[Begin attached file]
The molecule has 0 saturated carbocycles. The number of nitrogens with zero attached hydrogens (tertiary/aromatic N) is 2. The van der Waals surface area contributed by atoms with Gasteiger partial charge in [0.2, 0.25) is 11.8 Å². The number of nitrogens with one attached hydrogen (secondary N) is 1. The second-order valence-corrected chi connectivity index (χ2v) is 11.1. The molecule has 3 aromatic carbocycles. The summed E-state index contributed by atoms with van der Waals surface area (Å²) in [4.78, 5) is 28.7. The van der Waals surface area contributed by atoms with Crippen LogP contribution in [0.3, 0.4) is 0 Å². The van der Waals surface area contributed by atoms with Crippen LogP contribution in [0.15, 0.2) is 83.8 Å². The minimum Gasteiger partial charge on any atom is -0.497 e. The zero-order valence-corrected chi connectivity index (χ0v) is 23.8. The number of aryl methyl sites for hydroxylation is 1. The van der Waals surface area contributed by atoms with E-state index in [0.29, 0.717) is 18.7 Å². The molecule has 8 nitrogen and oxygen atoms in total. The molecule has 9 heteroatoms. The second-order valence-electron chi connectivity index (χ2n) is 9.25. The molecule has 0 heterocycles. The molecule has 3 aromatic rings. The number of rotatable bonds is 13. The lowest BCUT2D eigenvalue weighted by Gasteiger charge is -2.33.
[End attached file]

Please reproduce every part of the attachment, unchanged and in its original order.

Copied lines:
The molecule has 0 saturated carbocycles. The number of nitrogens with zero attached hydrogens (tertiary/aromatic N) is 2. The van der Waals surface area contributed by atoms with Gasteiger partial charge in [0.2, 0.25) is 11.8 Å². The number of nitrogens with one attached hydrogen (secondary N) is 1. The second-order valence-corrected chi connectivity index (χ2v) is 11.1. The molecule has 3 aromatic carbocycles. The summed E-state index contributed by atoms with van der Waals surface area (Å²) in [4.78, 5) is 28.7. The van der Waals surface area contributed by atoms with Crippen LogP contribution in [0.3, 0.4) is 0 Å². The van der Waals surface area contributed by atoms with Crippen LogP contribution in [0.15, 0.2) is 83.8 Å². The minimum Gasteiger partial charge on any atom is -0.497 e. The zero-order valence-corrected chi connectivity index (χ0v) is 23.8. The number of aryl methyl sites for hydroxylation is 1. The van der Waals surface area contributed by atoms with E-state index in [0.29, 0.717) is 18.7 Å². The molecule has 8 nitrogen and oxygen atoms in total. The molecule has 9 heteroatoms. The second-order valence-electron chi connectivity index (χ2n) is 9.25. The molecule has 0 heterocycles. The molecule has 3 aromatic rings. The number of rotatable bonds is 13. The lowest BCUT2D eigenvalue weighted by Gasteiger charge is -2.33.